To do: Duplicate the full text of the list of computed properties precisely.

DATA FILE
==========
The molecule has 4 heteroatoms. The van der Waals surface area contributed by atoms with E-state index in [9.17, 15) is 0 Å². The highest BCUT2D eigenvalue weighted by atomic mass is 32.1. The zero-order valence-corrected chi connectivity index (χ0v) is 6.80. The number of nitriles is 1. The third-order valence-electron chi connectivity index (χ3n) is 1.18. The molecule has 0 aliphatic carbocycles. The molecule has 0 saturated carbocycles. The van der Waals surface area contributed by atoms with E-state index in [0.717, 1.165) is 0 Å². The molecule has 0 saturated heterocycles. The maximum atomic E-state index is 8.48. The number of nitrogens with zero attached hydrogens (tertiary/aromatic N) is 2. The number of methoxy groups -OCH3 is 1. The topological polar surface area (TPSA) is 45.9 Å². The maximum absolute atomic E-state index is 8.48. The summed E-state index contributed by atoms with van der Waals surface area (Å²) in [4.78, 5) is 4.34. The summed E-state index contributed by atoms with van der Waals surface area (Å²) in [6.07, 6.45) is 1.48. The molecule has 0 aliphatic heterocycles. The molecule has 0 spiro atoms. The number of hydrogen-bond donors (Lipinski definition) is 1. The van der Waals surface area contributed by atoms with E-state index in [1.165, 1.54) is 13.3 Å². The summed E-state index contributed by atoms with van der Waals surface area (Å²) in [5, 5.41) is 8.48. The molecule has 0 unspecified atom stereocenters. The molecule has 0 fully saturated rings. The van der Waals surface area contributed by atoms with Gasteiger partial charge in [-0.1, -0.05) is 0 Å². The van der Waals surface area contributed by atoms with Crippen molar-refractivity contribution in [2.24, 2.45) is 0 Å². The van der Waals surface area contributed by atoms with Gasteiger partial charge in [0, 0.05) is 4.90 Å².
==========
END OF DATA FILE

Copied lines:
The molecule has 4 heteroatoms. The van der Waals surface area contributed by atoms with E-state index in [9.17, 15) is 0 Å². The highest BCUT2D eigenvalue weighted by atomic mass is 32.1. The zero-order valence-corrected chi connectivity index (χ0v) is 6.80. The number of nitriles is 1. The third-order valence-electron chi connectivity index (χ3n) is 1.18. The molecule has 0 aliphatic carbocycles. The molecule has 0 saturated carbocycles. The van der Waals surface area contributed by atoms with E-state index in [0.717, 1.165) is 0 Å². The molecule has 0 saturated heterocycles. The maximum atomic E-state index is 8.48. The number of nitrogens with zero attached hydrogens (tertiary/aromatic N) is 2. The number of methoxy groups -OCH3 is 1. The topological polar surface area (TPSA) is 45.9 Å². The maximum absolute atomic E-state index is 8.48. The summed E-state index contributed by atoms with van der Waals surface area (Å²) in [4.78, 5) is 4.34. The summed E-state index contributed by atoms with van der Waals surface area (Å²) in [6.07, 6.45) is 1.48. The molecule has 0 aliphatic heterocycles. The molecule has 0 spiro atoms. The number of hydrogen-bond donors (Lipinski definition) is 1. The van der Waals surface area contributed by atoms with E-state index in [1.165, 1.54) is 13.3 Å². The summed E-state index contributed by atoms with van der Waals surface area (Å²) in [5, 5.41) is 8.48. The molecule has 0 unspecified atom stereocenters. The molecule has 0 fully saturated rings. The van der Waals surface area contributed by atoms with Gasteiger partial charge in [-0.1, -0.05) is 0 Å². The van der Waals surface area contributed by atoms with Crippen molar-refractivity contribution in [2.24, 2.45) is 0 Å². The van der Waals surface area contributed by atoms with Gasteiger partial charge in [0, 0.05) is 4.90 Å².